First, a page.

These not only allow you to send and receive funds from friends and family, but you can also use them to make in-store purchases at participating vendors. You’ll just need a linked debit card or linked bank account.

There generally aren’t fees for Google Pay and Apple Pay unless you need instant transfers.

International Transfer: WorldRemit and Remitly

WorldRemit is growing in popularity for speedy international cash transfers. Its network is nowhere near as extensive as Western Union, but the transfer is fast and the fees are low.

Remitly is great for home delivery. You can send money from the U.S. to one of many developing countries. Rather than requiring your recipient to go to a store or bank for a cash pickup, you can have the funds delivered to their home, for a fee.

Here are some other payment methods to transfer money online:

  • Wise
  • Walmart2Walmart
  • Facebook Pay
  • Xoom
  • OFX

Frequently Asked Questions (FAQs) About How to Send Money

You have lots of questions about the best ways to send money to friends and family. We’ve got the answers to the most popular questions.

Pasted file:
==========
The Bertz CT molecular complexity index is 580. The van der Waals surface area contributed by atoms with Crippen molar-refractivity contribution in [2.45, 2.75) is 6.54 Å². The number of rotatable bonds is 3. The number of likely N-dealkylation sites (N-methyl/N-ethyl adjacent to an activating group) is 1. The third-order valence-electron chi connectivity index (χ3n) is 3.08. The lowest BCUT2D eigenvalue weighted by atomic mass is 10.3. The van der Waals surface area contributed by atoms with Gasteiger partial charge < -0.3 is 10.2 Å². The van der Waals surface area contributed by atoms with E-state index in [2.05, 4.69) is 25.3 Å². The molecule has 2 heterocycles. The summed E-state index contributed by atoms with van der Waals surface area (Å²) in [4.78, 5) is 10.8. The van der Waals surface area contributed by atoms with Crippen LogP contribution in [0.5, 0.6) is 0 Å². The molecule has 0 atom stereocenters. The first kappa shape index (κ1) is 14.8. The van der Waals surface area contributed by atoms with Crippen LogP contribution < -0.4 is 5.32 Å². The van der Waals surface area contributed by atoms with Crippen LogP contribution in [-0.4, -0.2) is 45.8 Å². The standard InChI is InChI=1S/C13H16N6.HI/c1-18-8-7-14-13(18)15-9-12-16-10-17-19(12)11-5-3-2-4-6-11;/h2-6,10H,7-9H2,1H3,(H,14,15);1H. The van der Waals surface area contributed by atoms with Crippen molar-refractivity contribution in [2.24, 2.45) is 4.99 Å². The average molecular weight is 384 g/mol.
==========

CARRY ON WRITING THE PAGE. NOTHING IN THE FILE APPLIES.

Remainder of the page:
How Can I Send Money to a Friend?

Nowadays, there are plenty of ways to send money to friends, but one of the easiest ways of sending money is via digital banking apps like Venmo, Cash App or Zelle. You can download these from the Apple App Store or Google Play Store.

Android users can also consider Google Pay while Apple users have Apple Pay at their fingertips.

What Is the Fastest Way to Send Money?

Zelle offers instant bank transfers for free. For a fee, you can typically do instant transfers via other money transfer service options like PayPal and Venmo.

What Is the Safest Way to Send Someone Money?

Digital peer-to-peer payment apps are generally safe, as are wire transfers when you personally know the recipient. (Never wire money to a stranger.)

Money orders and cashier’s checks are a safer alternative to paper checks or sending cash in the mail.

Contributor Timothy Moore is a writer and editor in Cincinnati, Ohio. He focuses on banks, loans and insurance for The Penny Hoarder. His work has been featured on, The Ladders, Glassdoor, WDW Magazine, Angi and The News Wheel.